Articles Tagged with Currency rigging

Credit Suisse AG (CS) has agreed to settle currency rigging charges brought by New York’s Department of Financial Services by paying $135M. According to the state regulator, from at least ’08 to ’15, the Zurich-based bank violated NY banking law and engaged in other “unlawful conduct” that “disadvantaged customers.”

The consent order states that Credit Suisse did not put into place controls over its FX business that were “effective.” Also, its traders are accused of the “inappropriate sharing” of information with other banks that could have resulted in exchange rate rigging, coordination of trades, and a rise in the “ bid/ask spreads” that were offered to the bank’s forex customers. The DFS probe said that these actions were geared toward creating more profit for Credit Suisse, while decreasing its losses and harming not just its own customers but the marketplace. Meantime, other banks that it may have colluded with also sought to profit.

Credit Suisse is one of several banks whose traders are accused of gathering in chat rooms to rig currency prices. According to Bloomberg, traders from Barclays PLC (BARC), JPMorgan Chase & Co. (JPM), and Citigroup (C) are waiting for their trials over allegations that they sought to manipulate currencies. To date, banks accused of currency rigging have paid $5.8M to the US Justice Department to settle charges.

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According to Bloomberg.com, U.S. prosecutors are thinking about revoking settlements in currency manipulation settlements that were agreed upon years ago and going after banks for manipulating interest rates. The Department of Justice is looking at whether banks violated the earlier deals that resolved those investigations, which stipulated that they would not break the law. If the government finds that banks did in fact commit crimes after the earlier settlements were reached it would be able to revoke those deals.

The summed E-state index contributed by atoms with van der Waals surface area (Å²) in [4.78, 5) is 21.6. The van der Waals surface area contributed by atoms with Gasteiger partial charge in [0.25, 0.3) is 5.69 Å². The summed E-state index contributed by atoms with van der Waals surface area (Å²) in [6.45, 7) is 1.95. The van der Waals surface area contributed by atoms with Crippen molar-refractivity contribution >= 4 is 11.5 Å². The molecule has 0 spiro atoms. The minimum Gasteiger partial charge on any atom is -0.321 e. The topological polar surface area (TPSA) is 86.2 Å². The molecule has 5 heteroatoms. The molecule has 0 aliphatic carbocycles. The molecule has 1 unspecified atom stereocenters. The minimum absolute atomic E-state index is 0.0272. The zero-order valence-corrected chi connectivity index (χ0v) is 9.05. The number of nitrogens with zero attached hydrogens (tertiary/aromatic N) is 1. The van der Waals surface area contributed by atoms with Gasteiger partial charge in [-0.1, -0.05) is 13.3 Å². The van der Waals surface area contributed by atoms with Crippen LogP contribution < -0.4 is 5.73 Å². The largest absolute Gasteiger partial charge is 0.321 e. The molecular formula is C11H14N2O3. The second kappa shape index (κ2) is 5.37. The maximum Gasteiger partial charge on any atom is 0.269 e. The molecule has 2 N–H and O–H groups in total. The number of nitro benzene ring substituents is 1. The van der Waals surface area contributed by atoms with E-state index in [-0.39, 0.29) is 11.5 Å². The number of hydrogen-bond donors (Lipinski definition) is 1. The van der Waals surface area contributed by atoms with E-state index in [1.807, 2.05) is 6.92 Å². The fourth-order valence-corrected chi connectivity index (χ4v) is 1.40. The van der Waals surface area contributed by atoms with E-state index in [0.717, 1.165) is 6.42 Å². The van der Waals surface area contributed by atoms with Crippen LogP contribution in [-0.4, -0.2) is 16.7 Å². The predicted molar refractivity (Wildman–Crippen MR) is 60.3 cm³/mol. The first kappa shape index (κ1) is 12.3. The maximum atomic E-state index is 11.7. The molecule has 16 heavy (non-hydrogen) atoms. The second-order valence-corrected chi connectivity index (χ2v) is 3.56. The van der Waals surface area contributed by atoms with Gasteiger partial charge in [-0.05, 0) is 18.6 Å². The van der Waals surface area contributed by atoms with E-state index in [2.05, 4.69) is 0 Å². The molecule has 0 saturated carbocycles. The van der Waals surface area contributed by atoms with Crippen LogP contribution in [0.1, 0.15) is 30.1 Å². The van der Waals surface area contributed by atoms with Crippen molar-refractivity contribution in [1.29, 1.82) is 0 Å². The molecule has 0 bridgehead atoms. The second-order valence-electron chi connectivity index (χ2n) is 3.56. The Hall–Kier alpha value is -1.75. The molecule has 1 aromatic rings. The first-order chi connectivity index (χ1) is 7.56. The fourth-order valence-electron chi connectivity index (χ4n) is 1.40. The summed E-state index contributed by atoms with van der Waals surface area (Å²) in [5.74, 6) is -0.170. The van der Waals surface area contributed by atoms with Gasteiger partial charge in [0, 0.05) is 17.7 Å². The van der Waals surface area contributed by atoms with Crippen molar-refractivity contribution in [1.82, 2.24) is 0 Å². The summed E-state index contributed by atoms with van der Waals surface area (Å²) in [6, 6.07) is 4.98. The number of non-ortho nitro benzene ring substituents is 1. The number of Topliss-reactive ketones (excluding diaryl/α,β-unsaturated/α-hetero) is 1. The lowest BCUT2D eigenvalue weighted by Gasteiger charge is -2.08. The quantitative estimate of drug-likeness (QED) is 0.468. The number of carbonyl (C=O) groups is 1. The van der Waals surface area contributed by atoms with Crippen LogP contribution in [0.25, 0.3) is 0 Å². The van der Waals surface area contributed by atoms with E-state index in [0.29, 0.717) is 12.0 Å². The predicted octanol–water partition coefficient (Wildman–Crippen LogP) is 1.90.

It has been a common practice for the DOJ to offer deferred prosecution and non-prosecution settlements in probes involving a number of matters, including market manipulation and violations of sanctions. Banks admit responsibility while cooperating with the investigation.

To rescind such a deal would be unprecedented. Among the banks that have settled probes over London interbank offered rate, also known as Libor, are Royal Bank of Scotland Group Plc (RBS), Barclays Plc (BARC), and UBS Group AG (UBS).